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Posted on January 23rd 2007 in Real Estate

Real Estate Fraud – A Victory for the Homeowner

Real Estate Fraud – A Victory for the Homeowner

Although not a rampant crime, real estate fraud will not go away. As we have explained in previous editions1 of Legal Issues, real estate fraud can result in a home being sold or mortgaged without the knowledge of the legal owner. Up until recently this has meant that innocent owners risk losing their home, since the scam artist is usually long gone by the time the fraud comes to light. However, a recent decision of the Ontario Superior Court of Justice provides some welcome news for property owners.

The Facts
In 2001, the Rs purchased a condo in north Toronto. Three years later, the property was mortgage free. Unbeknownst to the Rs, while they were paying off the last of their mortgage, fraud artists, posing as the Rs, purported to sell the condo to a bogus purchaser. The price for this fraudulent sale was $270,000. In addition, the bogus purchaser granted a mortgage on the Rs condo to TD in the amount of $247,860. The deed and the mortgage were registered at the Registry Office.

The fraud artists presented what appeared to be proper identification at the time of the sale.

When the Rs discovered what had happened, they sued the bank. Specifically, the Rs sought to have title to their condo restored to their names and the fraudulent mortgage set aside. Although the bank agreed that the fraudulent transfer was invalid, it argued that the mortgage was a valid charge on the property.

The Law
In 1885, Ontario adopted a land system whereby title to real property would be established by setting up a register. The register would guarantee that the person named as property owner had title subject only to any registered encumbrances. Although the government eventually enacted the Land Titles Act, the Supreme Court of Canada has stated that the statute did not abolish the original principals of the common law.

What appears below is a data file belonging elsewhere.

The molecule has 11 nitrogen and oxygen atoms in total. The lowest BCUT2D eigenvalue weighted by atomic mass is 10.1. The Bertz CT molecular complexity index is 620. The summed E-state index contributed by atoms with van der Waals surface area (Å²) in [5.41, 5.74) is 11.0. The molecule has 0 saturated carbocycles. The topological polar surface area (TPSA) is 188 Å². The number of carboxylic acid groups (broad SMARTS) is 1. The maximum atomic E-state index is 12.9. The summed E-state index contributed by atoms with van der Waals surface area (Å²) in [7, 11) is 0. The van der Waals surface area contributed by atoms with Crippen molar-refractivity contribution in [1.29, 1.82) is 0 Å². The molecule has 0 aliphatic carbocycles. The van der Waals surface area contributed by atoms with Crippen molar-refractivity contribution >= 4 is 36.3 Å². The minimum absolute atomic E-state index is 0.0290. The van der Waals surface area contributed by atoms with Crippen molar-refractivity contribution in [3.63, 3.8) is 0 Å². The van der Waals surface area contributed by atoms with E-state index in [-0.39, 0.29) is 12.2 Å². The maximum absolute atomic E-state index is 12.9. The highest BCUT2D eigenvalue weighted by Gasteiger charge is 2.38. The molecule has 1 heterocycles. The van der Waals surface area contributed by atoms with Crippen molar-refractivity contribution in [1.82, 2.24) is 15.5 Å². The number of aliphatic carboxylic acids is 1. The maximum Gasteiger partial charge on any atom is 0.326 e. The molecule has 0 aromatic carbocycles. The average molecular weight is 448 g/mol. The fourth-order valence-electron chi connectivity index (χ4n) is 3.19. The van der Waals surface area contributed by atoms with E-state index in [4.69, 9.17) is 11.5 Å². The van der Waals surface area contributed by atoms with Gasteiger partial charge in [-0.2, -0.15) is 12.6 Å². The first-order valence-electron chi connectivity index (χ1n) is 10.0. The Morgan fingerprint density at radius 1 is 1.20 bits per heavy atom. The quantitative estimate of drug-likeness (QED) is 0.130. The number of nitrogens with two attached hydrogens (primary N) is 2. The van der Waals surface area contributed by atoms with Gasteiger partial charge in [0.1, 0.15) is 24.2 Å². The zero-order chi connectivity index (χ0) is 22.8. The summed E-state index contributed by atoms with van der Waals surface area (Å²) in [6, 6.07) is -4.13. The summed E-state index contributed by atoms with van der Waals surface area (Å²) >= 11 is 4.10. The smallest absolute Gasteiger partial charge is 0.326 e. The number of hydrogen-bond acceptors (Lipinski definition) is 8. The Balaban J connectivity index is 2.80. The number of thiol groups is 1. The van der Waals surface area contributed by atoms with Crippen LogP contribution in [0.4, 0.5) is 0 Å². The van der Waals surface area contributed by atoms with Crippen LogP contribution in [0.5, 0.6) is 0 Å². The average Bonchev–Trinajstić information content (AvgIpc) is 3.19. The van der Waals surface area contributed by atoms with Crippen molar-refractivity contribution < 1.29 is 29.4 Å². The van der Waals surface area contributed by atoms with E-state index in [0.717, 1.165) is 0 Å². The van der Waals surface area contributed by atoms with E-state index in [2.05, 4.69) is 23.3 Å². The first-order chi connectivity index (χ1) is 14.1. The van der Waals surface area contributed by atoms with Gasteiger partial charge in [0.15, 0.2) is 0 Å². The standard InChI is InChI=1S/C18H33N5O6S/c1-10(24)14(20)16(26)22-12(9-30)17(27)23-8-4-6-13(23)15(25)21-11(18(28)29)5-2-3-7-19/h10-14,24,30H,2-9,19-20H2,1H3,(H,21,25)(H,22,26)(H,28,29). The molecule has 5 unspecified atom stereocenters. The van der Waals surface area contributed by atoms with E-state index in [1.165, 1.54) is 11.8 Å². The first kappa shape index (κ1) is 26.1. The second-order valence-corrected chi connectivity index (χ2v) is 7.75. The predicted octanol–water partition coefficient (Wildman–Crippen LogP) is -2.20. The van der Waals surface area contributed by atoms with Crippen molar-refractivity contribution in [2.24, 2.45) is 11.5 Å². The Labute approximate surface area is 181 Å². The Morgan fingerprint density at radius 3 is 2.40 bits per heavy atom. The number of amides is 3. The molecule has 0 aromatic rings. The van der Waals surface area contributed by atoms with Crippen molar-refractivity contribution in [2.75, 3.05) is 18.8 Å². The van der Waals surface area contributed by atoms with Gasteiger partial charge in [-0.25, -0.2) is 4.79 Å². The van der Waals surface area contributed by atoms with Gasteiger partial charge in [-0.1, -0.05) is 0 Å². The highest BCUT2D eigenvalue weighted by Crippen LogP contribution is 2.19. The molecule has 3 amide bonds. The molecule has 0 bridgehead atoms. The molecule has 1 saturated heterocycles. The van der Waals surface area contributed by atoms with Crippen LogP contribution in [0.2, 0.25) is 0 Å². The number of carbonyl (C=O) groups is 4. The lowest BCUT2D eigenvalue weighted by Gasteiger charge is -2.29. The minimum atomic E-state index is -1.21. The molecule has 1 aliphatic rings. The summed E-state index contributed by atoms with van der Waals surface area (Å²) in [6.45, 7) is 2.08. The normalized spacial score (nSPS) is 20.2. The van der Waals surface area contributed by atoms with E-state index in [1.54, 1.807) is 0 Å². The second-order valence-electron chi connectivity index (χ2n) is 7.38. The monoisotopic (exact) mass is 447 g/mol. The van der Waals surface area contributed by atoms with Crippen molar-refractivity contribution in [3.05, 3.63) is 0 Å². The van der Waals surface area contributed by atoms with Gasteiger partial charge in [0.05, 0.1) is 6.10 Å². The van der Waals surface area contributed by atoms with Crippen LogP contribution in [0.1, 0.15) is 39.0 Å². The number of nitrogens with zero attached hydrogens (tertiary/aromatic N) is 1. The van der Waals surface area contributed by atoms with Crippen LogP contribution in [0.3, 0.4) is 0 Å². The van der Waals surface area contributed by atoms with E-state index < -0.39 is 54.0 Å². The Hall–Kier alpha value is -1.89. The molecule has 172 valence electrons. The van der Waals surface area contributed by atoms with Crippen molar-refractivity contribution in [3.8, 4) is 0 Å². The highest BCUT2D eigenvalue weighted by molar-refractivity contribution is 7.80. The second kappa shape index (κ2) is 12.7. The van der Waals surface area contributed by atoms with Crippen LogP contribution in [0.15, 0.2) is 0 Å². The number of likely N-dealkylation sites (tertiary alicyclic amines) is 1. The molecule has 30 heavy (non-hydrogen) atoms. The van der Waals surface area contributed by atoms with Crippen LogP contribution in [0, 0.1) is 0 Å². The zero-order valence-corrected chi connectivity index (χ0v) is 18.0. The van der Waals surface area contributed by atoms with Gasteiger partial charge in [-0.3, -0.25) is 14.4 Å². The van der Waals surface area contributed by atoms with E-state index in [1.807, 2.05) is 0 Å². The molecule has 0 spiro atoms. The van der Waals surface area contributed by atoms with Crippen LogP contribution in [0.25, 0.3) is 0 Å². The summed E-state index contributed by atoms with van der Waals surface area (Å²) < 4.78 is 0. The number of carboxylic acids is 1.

The Decision
The judge in the Rs’ case concluded that the mortgage was a fraudulent charge and was void. He recognized that the Rs and the bank were innocent parties, however only the bank had been in a position to do something which might have been able to prevent the fraud. In the judge’s view, the bank had failed to exercise due diligence by ensuring that a proper in-person appraisal was carried out prior to releasing the mortgage monies. He also found that certain anomalies should have put the bank on notice that something was not right. The end result was that the bank could not rely on the register in this instance.

The Caveat
Last year the Ontario Court of Appeal decided Household Realty v. Liu, another mortgage fraud case, in favour of the mortgagee. But unlike the Rs case, where the registered owners of the condo were completely innocent in the fraud, the fraud in the Household Reality case did involve one of the registered owners. Most cases involving a fraudulent mortgage are decided in the mortgagee’s favour. Therefore it is by no means certain that if TD appeals this decision that the appellate court will not rule in its favour. Having said that, this particular set of facts might be different enough to favour the homeowners.

What To Do?
Although this type of fraud is more common than ever before, it remains relatively insignificant when one considers the number of transactions that are registered on a daily basis in the Ontario Registry System.

The Ontario government recently amended the Land Titles Act to ensure that ownership of property cannot be lost as a result of the registration of a falsified mortgage, fraudulent sale or a counterfeit power of attorney. Any land titles obtained by fraudulent means will be null and void. The changes will also speed up financial assistance for victims of fraud, ensuring the title is returned and a decision on compensation is made within 90 days. In addition, the maximum penalty for real estate fraud has been raised to $50,000 from $1,000.
A proactive step that you can take to protect yourself from this kind of fraud is to purchase title insurance. It can be ordered through your lawyer during a refinance transaction or at any time during the course of home ownership. The policy is effective from the date on which you took title to the property until you sell your home.

If you would like to learn more about purchasing title insurance contact Stanley Landau.

See also . . .
What is Title Fraud? (Fall 04)
Title Fraud – The Sequel (Summer 05)
Keeping Your Identity Your Own (Spring 05)